Friday, September 30, 2016


Our Friday was consumed by cleaning out the pantry.  We have an infestation of those blasted pantry moths, and so, all the opened dry goods had to go.  I hate to waste food, and it was painful to toss so much.  Steve disassembled the shelves, we wiped down everything, and tossed so much food that the pantry now looks positively bare.  I suppose now I'll have to buy some air tight containers to store flour, corn meal, cereals and the like.

The other chore today was cleaning out the hot tub.  I ordered replacement filters and they came yesterday.  Wouldn't you know it, they are the wrong size by about a quarter of an inch.  (Slow burn)
I'll try again, and call the company I bought them from.  In the meantime, by beloved oasis of hot water is no more.

Lucy has been diagnosed with another mast cell tumor, this time on her lip.  We are watching and waiting, as there are so many questions unanswered.  The cancer on her stomach two months ago may be from a cancer that is already spread throughout her body.  That was not indicated by the pathology, but how does one explain a new cancer tumor a mere 2 months later?  So, we think and we wait.

Political news is of course depressing.  And so, I've been looking for inspirational stories on Netflix.  Last night I found a great one:  the story of an artist who has been working her entire adult life is 'discovered' when she is in her 90s.  Wheelchair bound, she now relies on assistants to help her with her giant canvases.  Her work is in major American museums now, and she's tickled that recognition has finally come.  Her energy and enthusiasm is infectious.  I adore her.

So much better than domestic challenges.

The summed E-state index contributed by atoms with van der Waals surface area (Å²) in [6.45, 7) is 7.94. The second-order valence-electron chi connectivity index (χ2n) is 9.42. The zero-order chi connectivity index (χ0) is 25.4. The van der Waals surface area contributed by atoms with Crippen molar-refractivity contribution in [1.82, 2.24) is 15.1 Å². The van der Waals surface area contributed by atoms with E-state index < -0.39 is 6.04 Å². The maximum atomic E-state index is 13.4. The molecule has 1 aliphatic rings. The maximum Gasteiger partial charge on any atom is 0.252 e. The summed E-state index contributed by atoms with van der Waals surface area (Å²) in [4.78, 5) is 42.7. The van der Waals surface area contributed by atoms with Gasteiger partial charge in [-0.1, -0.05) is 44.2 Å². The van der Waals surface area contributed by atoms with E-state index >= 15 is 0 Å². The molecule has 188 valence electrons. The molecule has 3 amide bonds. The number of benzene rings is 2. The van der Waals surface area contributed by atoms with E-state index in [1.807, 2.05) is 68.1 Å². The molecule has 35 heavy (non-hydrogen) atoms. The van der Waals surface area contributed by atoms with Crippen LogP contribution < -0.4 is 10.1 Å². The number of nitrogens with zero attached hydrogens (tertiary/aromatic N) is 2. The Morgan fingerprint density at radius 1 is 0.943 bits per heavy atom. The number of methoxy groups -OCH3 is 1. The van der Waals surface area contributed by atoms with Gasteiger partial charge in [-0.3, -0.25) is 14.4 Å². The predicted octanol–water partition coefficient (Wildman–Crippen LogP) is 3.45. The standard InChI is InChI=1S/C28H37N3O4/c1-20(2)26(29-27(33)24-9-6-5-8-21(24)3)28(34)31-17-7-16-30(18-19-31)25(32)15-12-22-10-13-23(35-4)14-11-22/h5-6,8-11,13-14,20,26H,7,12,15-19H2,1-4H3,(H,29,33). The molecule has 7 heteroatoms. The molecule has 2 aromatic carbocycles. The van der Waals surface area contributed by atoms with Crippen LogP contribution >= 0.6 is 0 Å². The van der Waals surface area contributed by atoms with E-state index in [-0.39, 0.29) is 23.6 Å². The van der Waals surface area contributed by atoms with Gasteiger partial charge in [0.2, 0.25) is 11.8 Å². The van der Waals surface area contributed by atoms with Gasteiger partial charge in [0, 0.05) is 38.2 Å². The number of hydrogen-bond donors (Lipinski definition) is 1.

Hope you have a wonderful weekend!

Monday, September 26, 2016

Monday Musings


And this.

Might make for an epic night.

Is the entire country going to be glued to their televisions or computers tonight?  Is there anything we don't already know?  A friend said it is like a car wreck that he can't look away from.  Exactly.

My sis is visiting my folks.  They've agreed to watch without making any comments.  Right.  That's not gonna happen.  She'll be retiring to the downstairs, I'm sure.  I would rather have red hot coals applied to my feet than watch the debate with Republican nut bags.

Are you going to watch?  Why?  Why not?  Are you going to require mind altering substances in order to get through it? 

This is a continuing bad dream that just won't end.  I've hopped off the news train for awhile, but did watch a couple of news shows yesterday and came away utterly exhausted.  Then I slept for almost 12  hours.  Go figure.

Monday, September 19, 2016

Monday Musings

I woke up with blood sugars (BS) of 445.  That's very high.  Stress is a bitch when you are diabetic -- it kicks in your fight or flight responses and tells your liver to get ready to release glucose for your muscles in order to, you know, fight or run like hell.  It's a mind/body thing.

I stopped by my parents' house yesterday after breakfast, just to chat with them about additional
He looks harmless enough
health care options to help relieve Dad's stress.  I'm a very tactful gal with the folks, very gently trying to guide them to some healthy choices.  Needless to say, my ideas were not met enthusiastically.  They were met with mom sighing, "Could you please change the subject to something more pleasant?"  Oh. Okay.  Let's do be pleasant, shall we?  I'll just continue to be pleasant as the house falls down around me.  Chin up, eh?  Pip pip cheerio.  The British ancestry is strong in these folks.